They had different stone tool traditions:
Sileshi Semaw at the National Centre for Research on Human Evolution in Spain and his colleagues identified two H. erectus skulls at a site in Gona, Ethiopia. One was 1.26 million years old and the other dated back at least 1.5 million years. Unusually, the skulls were found directly alongside various stone tools.Alison George, “Homo erectus used two different kinds of stone tools” at New Scientist
Skull fragments from two individuals were recently uncovered in Gona, Afar, Ethiopia, alongside associated stone tools—a rarity in archaeology. Even rarer is the discovery of stone tools hailing from two different technological traditions, a finding that’s upsetting a conventional notion that associates single human species with single stone tool technologies.George Dvorsky, “Extinct Humans May Have Passed Down Stone Technology for Thousands of Generations” at Gizmodo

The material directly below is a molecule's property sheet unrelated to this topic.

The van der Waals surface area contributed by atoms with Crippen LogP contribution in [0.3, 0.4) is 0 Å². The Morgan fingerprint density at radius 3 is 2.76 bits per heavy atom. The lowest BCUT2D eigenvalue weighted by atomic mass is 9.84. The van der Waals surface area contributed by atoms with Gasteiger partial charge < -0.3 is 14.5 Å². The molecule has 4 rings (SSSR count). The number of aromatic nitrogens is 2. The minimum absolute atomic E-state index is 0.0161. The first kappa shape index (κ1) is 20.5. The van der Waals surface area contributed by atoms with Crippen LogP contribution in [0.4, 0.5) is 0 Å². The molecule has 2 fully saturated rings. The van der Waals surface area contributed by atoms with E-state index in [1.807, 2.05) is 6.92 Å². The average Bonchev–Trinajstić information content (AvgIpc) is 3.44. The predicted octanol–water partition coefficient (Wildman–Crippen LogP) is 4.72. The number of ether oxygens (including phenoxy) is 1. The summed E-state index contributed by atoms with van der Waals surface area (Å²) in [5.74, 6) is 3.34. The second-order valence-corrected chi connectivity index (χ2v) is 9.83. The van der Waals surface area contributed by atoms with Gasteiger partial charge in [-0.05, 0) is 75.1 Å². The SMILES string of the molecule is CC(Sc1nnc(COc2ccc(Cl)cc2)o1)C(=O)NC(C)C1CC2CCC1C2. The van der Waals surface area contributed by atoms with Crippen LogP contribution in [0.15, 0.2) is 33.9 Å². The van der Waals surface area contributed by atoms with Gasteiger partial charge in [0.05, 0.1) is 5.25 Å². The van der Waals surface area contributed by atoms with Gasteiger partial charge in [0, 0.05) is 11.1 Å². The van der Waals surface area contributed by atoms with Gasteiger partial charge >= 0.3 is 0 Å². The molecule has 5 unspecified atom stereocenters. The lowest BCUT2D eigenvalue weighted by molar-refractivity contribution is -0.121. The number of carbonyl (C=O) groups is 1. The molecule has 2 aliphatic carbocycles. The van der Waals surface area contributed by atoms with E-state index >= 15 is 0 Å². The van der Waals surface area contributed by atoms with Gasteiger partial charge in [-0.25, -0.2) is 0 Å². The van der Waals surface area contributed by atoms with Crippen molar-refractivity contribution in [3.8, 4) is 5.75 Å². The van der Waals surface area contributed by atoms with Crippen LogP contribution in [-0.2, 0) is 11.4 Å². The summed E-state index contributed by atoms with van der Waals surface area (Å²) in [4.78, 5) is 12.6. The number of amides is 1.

But why did we think they wouldn’t be? Isn’t there an underlying story here that is slowly being confuted (but no one wants to really discuss the history in those terms so everything must be treated as a big surprise)?
See also: Do racial assumptions prevent recognizing Homo erectus as fully human?
2 Replies to “Homo erectus from nearly 1.5 million years ago was “more behaviourally flexible” than thought”
A few notes on homo erectus:
Of note to the confusion that surrounded the original classification scheme of homo erectus by Ernst Mayr in 1950:
Regardless of the confusion that Ernst Mayr created with his ‘open ended’ classification scheme for homo erectus, never-the-less, here is a telling confession from Ernst Mayr in 2001
Along that same line, here is a telling quote from Dr. Ian Tattersall: – paleoanthropologist – emeritus curator of the American Museum of Natural History
>”Unusually, the skulls were found directly alongside various stone tools.”
Accidents happened back then too. And the nearest ER was 7,653 miles away at the time.